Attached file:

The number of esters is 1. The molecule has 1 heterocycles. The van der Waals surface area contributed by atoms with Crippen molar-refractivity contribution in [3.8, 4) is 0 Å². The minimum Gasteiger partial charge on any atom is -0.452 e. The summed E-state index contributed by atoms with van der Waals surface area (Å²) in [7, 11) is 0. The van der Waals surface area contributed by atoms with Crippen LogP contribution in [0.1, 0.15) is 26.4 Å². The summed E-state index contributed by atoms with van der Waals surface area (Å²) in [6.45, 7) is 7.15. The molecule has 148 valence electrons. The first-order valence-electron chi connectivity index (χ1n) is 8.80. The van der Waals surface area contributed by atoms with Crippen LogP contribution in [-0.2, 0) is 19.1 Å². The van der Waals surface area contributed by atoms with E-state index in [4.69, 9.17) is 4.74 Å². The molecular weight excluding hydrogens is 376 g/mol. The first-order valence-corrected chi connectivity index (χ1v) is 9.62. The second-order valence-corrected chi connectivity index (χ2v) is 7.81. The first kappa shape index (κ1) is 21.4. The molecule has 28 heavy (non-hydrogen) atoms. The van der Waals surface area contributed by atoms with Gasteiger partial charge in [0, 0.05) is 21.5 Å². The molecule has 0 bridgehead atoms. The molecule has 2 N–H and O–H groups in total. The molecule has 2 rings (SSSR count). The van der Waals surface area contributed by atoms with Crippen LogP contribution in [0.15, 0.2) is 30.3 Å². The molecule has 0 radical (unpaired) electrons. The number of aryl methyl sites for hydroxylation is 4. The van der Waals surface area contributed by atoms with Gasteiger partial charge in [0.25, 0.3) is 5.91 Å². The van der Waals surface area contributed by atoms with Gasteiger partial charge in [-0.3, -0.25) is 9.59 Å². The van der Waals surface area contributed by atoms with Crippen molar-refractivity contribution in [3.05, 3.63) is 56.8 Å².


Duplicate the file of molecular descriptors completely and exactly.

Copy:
The number of esters is 1. The molecule has 1 heterocycles. The van der Waals surface area contributed by atoms with Crippen molar-refractivity contribution in [3.8, 4) is 0 Å². The minimum Gasteiger partial charge on any atom is -0.452 e. The summed E-state index contributed by atoms with van der Waals surface area (Å²) in [7, 11) is 0. The van der Waals surface area contributed by atoms with Crippen LogP contribution in [0.1, 0.15) is 26.4 Å². The summed E-state index contributed by atoms with van der Waals surface area (Å²) in [6.45, 7) is 7.15. The molecule has 148 valence electrons. The first-order valence-electron chi connectivity index (χ1n) is 8.80. The van der Waals surface area contributed by atoms with Crippen LogP contribution in [-0.2, 0) is 19.1 Å². The van der Waals surface area contributed by atoms with E-state index in [4.69, 9.17) is 4.74 Å². The molecular weight excluding hydrogens is 376 g/mol. The first-order valence-corrected chi connectivity index (χ1v) is 9.62. The second-order valence-corrected chi connectivity index (χ2v) is 7.81. The first kappa shape index (κ1) is 21.4. The molecule has 28 heavy (non-hydrogen) atoms. The van der Waals surface area contributed by atoms with Gasteiger partial charge in [0, 0.05) is 21.5 Å². The molecule has 0 bridgehead atoms. The molecule has 2 N–H and O–H groups in total. The molecule has 2 rings (SSSR count). The van der Waals surface area contributed by atoms with Crippen LogP contribution in [0.15, 0.2) is 30.3 Å². The molecule has 0 radical (unpaired) electrons. The number of aryl methyl sites for hydroxylation is 4. The van der Waals surface area contributed by atoms with Gasteiger partial charge in [0.25, 0.3) is 5.91 Å². The van der Waals surface area contributed by atoms with Gasteiger partial charge in [-0.3, -0.25) is 9.59 Å². The van der Waals surface area contributed by atoms with Crippen molar-refractivity contribution in [3.05, 3.63) is 56.8 Å².